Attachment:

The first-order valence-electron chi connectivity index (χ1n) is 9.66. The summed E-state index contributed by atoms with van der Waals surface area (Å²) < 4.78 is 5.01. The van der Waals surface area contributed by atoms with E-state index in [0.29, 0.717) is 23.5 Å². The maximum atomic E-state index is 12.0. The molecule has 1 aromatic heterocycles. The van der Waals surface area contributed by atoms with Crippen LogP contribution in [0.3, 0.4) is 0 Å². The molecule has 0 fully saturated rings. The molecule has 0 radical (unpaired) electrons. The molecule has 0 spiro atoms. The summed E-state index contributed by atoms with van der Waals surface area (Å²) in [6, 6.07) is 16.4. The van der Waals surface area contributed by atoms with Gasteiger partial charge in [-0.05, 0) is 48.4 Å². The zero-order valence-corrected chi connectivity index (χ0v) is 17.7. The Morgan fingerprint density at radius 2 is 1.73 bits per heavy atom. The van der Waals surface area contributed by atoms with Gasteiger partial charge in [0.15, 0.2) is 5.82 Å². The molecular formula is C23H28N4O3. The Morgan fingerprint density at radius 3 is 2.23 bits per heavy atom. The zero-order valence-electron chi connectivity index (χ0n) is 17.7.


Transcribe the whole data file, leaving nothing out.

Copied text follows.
The first-order valence-electron chi connectivity index (χ1n) is 9.66. The summed E-state index contributed by atoms with van der Waals surface area (Å²) < 4.78 is 5.01. The van der Waals surface area contributed by atoms with E-state index in [0.29, 0.717) is 23.5 Å². The maximum atomic E-state index is 12.0. The molecule has 1 aromatic heterocycles. The van der Waals surface area contributed by atoms with Crippen LogP contribution in [0.3, 0.4) is 0 Å². The molecule has 0 fully saturated rings. The molecule has 0 radical (unpaired) electrons. The molecule has 0 spiro atoms. The summed E-state index contributed by atoms with van der Waals surface area (Å²) in [6, 6.07) is 16.4. The van der Waals surface area contributed by atoms with Gasteiger partial charge in [-0.05, 0) is 48.4 Å². The zero-order valence-corrected chi connectivity index (χ0v) is 17.7. The Morgan fingerprint density at radius 2 is 1.73 bits per heavy atom. The van der Waals surface area contributed by atoms with Gasteiger partial charge in [0.15, 0.2) is 5.82 Å². The molecular formula is C23H28N4O3. The Morgan fingerprint density at radius 3 is 2.23 bits per heavy atom. The zero-order valence-electron chi connectivity index (χ0n) is 17.7.